Pudgy politicians shout, 'Supersize that budget!'

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Kentucky’s health nannies routinely point out the unhealthy habits of fellow residents.

Yes, we Kentuckians do smoke, eat and drink too much. But signs of improvement have cropped up.

Not so when it comes to the state’s fiscal obesity. If they created a “Biggest Loser” reality show in which states competed at cutting their bloated budgets, Kentucky wouldn’t stand a chance of winning.

Kentucky’s tax-and-spend policies keep it from attracting the fitness factors needed to create a lean, healthy state: capital, people and jobs.

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This diagnosis comes from “Rich States, Poor States,” a report by the American Legislative Exchange Council written by Arthur Laffer and Stephen Moore, two of the nation’s top free-market economists. It shows that only four states would follow Kentucky to the finish line in a race for economic competitiveness.

The report ranks states based on 16 categories directly affected by state policy. In six of the most important areas, Kentucky ranks in the bottom 10.

In one of those areas, the council’s report shows that when compared with Kentucky, only Alaska used a higher percentage of total tax revenue to pay for past debt-ridden budgets. Nearly 14 percent of Kentucky’s tax revenue is tied up in servicing our debt.

As one now very famous, and very retired, preacher said: “The chickens are coming home to roost.” And trust me, these chickens come deep-fried and with enough cholesterol to make King Kong keel over.

Kentucky spends the hard-earned dollars residents dump into Frankfort’s tax tills every April 15 faster than someone can say “supersize those fries.” We face a lifetime of paying off debts.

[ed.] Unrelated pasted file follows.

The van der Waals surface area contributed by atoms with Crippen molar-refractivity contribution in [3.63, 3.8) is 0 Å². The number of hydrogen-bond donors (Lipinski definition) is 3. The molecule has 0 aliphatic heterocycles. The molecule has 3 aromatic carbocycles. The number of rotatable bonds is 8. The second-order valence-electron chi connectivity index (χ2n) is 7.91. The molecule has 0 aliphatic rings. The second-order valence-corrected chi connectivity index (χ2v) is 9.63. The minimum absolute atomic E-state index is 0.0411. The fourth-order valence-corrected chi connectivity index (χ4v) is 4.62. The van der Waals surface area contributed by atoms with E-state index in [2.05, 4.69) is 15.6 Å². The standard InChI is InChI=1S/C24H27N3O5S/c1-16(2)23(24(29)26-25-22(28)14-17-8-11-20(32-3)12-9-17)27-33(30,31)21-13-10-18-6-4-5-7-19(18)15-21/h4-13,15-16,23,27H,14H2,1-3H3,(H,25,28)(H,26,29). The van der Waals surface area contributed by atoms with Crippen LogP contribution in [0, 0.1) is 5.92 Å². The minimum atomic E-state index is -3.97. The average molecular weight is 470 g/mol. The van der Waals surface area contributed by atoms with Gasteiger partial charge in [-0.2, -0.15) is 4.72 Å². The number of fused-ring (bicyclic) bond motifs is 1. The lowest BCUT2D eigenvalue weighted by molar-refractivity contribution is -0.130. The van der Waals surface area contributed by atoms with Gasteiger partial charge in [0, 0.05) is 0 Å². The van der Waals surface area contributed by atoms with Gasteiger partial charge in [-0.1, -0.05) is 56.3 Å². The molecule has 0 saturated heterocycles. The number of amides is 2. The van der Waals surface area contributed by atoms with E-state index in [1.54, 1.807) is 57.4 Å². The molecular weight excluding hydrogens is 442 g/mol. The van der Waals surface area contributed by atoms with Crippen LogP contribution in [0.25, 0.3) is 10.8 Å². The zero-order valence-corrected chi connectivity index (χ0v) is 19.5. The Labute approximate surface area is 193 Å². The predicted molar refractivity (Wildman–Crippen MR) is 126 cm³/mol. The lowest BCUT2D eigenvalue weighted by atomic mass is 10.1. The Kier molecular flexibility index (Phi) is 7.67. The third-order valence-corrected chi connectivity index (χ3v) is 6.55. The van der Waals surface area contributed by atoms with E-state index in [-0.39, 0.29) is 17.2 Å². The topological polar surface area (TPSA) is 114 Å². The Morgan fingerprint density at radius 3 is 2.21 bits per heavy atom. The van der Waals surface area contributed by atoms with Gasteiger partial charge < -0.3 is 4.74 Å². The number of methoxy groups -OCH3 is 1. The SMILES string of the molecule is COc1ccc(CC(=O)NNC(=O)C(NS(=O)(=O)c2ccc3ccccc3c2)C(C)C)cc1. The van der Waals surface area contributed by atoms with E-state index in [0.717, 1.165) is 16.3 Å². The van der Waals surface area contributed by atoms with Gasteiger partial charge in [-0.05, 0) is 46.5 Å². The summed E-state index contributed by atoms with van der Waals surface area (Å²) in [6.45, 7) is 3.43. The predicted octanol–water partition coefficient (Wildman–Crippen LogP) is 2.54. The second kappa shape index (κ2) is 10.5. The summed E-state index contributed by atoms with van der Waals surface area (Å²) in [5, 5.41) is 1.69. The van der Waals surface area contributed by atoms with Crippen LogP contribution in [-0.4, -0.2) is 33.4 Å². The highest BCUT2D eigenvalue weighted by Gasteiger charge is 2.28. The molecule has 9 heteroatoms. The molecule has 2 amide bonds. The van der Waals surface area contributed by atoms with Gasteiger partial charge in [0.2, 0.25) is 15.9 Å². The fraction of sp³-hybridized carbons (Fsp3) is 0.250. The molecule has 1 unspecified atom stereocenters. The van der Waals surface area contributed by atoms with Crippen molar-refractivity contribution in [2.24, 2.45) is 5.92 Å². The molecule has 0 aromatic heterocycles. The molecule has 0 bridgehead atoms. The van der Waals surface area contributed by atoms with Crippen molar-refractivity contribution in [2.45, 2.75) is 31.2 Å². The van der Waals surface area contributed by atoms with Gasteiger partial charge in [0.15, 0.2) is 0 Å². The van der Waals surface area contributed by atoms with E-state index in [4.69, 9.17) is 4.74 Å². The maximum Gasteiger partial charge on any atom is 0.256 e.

According to the council’s report, one of the things Kentucky’s politicians like to “supersize” on each trip to the trough is the size of the state workforce. Only 16 states have more public employees per capita than Kentucky’s 580 per 10,000 residents. Trying to cut some of that fat is like trying to get my kids to eat their lima beans.

Former Gov. John Y. Brown tried to address the issue by signing a law capping the executive branch workforce at 33,000. For 26 years, the cap has largely been ignored. A conservative estimate, based on calculations using information obtained from the Kentucky Personnel Cabinet, shows that failure to abide by the cap cost taxpayers an additional $1.3 billion. And the meter is still running.

As economist Michael LaFaive of the Mackinac Center for Public Policy told me, “When the public sector grows, it usually increases the number of people living off a smaller number of private, wealth-generating taxpaying citizens.”

Most public employees don’t just eke out a living. They live pretty well. This doesn’t sit well with hard-working, private-sector employees, said LaFaive.

“Entrepreneurs are not sheep lining up to be sheered,” he said. “They’re going to get tired of watching the servants do better than their masters.”

And in Kentucky, those “servants” love to feast on high taxes.

According to the council’s report, only eight states squeeze its residents and corporate citizens harder. Kentucky’s top earners get taxed at an 8.2-percent rate; top corporate producers pay 9.2 percent.

LaFaive says this drives up the cost of doing business – and drives away new jobs.

“You get less of what you tax,” he said. “If you tax more labor, you get less labor. If you tax more profit, you get less profit.”

And so only Ohio, Rhode Island, New York and Vermont look more fiscally fat than Kentucky.

The good news: Kentuckians might be on the road to taking better care of themselves.

The bad news: Unless the economic geniuses in Frankfort start taking better care of our tax dollars, Kentuckians can look forward to using their newfound health to work harder and get less for it.

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